In college, I loved writing in my books. I took notes all along the sides, the bottoms, the title page. Sometimes I wrote diary-like entries detailing what was going on in my life; during those years, books took the place of the journals I kept before and since. Lat,er, I began highlighting passages I liked (or didn’t) and jotting down brief reactions to the text or story.

Then I stopped. I don’t know why, maybe because I started lending my books and became self-conscious about others reading my reactions; I might have suddenly decided that my books were sacred and scribbling in them was defacing them. Lately, I’ve tried to start again, but it’s difficult. Now it feels more like a forced act than a natural one.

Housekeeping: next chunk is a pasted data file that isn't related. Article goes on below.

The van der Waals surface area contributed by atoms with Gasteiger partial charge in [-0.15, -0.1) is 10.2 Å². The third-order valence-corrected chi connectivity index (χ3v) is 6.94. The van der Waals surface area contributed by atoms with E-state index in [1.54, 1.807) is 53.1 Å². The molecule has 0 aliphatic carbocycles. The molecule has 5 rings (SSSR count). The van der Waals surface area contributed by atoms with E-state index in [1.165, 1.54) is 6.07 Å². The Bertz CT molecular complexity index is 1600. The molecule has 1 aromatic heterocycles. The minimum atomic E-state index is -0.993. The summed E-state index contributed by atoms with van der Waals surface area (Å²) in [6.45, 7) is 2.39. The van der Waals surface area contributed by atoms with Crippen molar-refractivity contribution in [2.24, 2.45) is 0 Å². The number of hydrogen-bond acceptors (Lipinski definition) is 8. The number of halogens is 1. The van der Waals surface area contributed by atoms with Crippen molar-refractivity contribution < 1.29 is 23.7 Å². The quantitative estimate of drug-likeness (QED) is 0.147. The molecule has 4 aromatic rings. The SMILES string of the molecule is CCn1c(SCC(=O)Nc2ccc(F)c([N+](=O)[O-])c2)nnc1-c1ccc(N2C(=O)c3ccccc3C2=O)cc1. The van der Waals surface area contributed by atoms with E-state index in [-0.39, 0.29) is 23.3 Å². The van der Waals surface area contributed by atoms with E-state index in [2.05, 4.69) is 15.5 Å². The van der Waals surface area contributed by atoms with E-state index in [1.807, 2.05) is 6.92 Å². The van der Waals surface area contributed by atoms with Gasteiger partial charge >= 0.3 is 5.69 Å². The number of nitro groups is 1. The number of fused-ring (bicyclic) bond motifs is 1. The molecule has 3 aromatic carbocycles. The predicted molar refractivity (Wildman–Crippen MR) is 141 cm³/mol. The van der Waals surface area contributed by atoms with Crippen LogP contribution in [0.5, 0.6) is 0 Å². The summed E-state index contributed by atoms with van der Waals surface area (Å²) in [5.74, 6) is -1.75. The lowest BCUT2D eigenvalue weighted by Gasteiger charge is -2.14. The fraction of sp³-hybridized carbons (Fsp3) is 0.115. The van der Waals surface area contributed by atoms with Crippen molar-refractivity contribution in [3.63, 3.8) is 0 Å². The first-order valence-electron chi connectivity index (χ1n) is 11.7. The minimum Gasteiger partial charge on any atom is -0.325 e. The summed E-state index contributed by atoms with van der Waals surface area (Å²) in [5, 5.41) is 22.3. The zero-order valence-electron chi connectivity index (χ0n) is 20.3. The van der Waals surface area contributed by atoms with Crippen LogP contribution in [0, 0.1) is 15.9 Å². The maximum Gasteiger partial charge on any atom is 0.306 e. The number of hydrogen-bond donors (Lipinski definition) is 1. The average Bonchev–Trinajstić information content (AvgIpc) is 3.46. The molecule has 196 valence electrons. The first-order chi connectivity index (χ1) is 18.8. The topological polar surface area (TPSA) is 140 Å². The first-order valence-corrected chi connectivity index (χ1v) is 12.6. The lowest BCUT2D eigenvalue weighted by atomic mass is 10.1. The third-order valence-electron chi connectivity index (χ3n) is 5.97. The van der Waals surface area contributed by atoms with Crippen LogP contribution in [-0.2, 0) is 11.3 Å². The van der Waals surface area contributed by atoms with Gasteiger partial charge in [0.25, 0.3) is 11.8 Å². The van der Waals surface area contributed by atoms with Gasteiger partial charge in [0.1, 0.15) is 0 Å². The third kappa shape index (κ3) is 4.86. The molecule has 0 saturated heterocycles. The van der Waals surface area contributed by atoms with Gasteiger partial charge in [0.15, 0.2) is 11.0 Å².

In the Millions brilliant A Year in Reading series, critic Sam Anderson shows images of his marginalia. Some of it is constructive (“I like this glacial thought-drama; handling pace well” about Don Delillo’s Point Omega), much exasperated (“I’m going to punch this bk in the face if he makes this point again” in the margins of David Shields’ Reality Hunger). Mostly, it strikes me as natural.

From David Foster Wallace's library

Graham Greene’s library of more than 3000 books apparently contained 25,000-30,000 instances of marginalia. He used to jot down everything from shopping lists to story ideas in his margins. More than 300 highly-annotated books from David Foster Wallace’s library can be seen online at The Henry Ransom Center at the University of Texas.

Maybe I’ll start slowly, with underlining and dog-earing and work my way back into the act of pure and immediate reaction. Or maybe I’ll continue copying my favorite passages and reactions into my journal, which has become a combination datebook/sketchbook/photo album and commonplace book.

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